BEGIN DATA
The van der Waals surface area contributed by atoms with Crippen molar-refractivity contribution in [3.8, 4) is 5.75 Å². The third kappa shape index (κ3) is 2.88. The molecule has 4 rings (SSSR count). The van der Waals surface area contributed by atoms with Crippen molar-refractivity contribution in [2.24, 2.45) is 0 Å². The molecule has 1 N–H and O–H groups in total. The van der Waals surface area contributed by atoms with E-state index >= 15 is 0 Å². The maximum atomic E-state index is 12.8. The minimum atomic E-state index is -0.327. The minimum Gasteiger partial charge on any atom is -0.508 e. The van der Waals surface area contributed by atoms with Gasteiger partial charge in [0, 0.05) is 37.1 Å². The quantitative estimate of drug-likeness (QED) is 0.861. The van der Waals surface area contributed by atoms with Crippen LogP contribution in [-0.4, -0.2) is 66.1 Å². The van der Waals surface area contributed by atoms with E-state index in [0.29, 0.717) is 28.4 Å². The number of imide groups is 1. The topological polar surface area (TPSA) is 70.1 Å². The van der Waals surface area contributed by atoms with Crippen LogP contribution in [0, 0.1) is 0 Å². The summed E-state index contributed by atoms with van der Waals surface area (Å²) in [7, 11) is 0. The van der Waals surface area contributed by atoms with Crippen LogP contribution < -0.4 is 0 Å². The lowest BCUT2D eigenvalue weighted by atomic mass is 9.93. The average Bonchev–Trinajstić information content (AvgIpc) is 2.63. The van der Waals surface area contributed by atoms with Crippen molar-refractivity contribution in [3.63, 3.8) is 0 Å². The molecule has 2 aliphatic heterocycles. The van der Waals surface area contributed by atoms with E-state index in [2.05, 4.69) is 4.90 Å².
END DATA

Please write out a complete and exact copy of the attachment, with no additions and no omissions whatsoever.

The van der Waals surface area contributed by atoms with Crippen molar-refractivity contribution in [3.8, 4) is 5.75 Å². The third kappa shape index (κ3) is 2.88. The molecule has 4 rings (SSSR count). The van der Waals surface area contributed by atoms with Crippen molar-refractivity contribution in [2.24, 2.45) is 0 Å². The molecule has 1 N–H and O–H groups in total. The van der Waals surface area contributed by atoms with E-state index >= 15 is 0 Å². The maximum atomic E-state index is 12.8. The minimum atomic E-state index is -0.327. The minimum Gasteiger partial charge on any atom is -0.508 e. The van der Waals surface area contributed by atoms with Gasteiger partial charge in [0, 0.05) is 37.1 Å². The quantitative estimate of drug-likeness (QED) is 0.861. The van der Waals surface area contributed by atoms with Crippen LogP contribution in [-0.4, -0.2) is 66.1 Å². The van der Waals surface area contributed by atoms with E-state index in [0.29, 0.717) is 28.4 Å². The number of imide groups is 1. The topological polar surface area (TPSA) is 70.1 Å². The van der Waals surface area contributed by atoms with Crippen LogP contribution in [0, 0.1) is 0 Å². The summed E-state index contributed by atoms with van der Waals surface area (Å²) in [7, 11) is 0. The van der Waals surface area contributed by atoms with Crippen LogP contribution < -0.4 is 0 Å². The lowest BCUT2D eigenvalue weighted by atomic mass is 9.93. The average Bonchev–Trinajstić information content (AvgIpc) is 2.63. The van der Waals surface area contributed by atoms with Crippen molar-refractivity contribution in [3.63, 3.8) is 0 Å². The molecule has 2 aliphatic heterocycles. The van der Waals surface area contributed by atoms with E-state index in [2.05, 4.69) is 4.90 Å².